HRT linked to better memory in women

A type of hormone replacement therapy (HRT) may protect memory for some women, according to the findings of a new study led by the University of Southern California (USC), US.

The new research has become the latest to indicate that HRT may offer women some benefits, which serves to further scientific discussions about the pros and cons of the menopausal treatment.

Alexandra Ycaza Herrera, study lead author and researcher at the USC Leonard Davis School of Gerontology, said: “Our study suggests that oestrogen treatment after menopause protects the memory that is needed for short-term cognitive tasks from the effects of stress.”

Previous studies have pointed out potential health risks associated with the treatment. The researchers explained that a combination therapy, which uses both oestrogen and progesterone, has been linked to a higher risk of breast cancer, heart disease, stroke and blood clots.

The new study found that women taking oestrogen-only HRT had lower levels of the stress hormone cortisol and performed better on tests of ‘working memory’ after exposure to stress compared to women who had taken a placebo.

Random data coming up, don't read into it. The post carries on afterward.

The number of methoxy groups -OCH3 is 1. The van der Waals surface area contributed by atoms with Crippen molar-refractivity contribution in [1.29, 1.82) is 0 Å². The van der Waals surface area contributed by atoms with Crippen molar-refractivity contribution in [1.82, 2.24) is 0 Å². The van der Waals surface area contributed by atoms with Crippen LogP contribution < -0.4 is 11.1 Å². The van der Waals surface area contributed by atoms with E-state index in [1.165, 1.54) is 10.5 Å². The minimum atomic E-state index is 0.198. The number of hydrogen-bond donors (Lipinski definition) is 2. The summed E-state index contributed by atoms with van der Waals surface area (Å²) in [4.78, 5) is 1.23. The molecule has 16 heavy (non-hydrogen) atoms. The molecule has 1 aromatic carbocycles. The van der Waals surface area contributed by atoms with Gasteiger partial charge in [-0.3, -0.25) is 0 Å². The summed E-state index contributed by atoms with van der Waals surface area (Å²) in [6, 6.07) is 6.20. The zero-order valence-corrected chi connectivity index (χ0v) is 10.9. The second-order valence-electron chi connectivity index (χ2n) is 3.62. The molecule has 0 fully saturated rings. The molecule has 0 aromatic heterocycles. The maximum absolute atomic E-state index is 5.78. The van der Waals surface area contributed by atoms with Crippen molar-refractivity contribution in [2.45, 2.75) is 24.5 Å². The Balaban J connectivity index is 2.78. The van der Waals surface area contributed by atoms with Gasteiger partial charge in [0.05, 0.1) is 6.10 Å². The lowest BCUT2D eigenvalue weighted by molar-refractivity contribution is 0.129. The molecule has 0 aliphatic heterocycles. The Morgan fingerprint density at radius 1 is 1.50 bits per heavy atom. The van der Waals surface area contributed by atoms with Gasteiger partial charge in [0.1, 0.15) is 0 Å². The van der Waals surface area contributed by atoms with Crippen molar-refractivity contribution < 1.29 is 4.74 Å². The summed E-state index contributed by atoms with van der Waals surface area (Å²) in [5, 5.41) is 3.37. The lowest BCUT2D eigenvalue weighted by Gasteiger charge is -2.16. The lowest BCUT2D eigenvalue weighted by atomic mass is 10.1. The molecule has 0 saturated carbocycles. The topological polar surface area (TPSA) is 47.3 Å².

Working memory gives the brain the ability to keep information immediately available for processing, such as when a shopper uses a mental grocery list to pick up items. Various studies have found that stress can impair working memory.

In order to measure the effect of oestrogen therapy on working memory under stress, the researchers recruited 42 women with an average age of 66. Half of the postmenopausal women had been on oestradiol, a type of oestrogen therapy, for approximately five years, while the others had been given a placebo.

They found that after a stress test involving placing a hand in ice water, the women receiving oestrogen therapy had a smaller increase in cortisol and showed no decrease in working memory function.ADNFCR-2094-ID-801841875-ADNFCR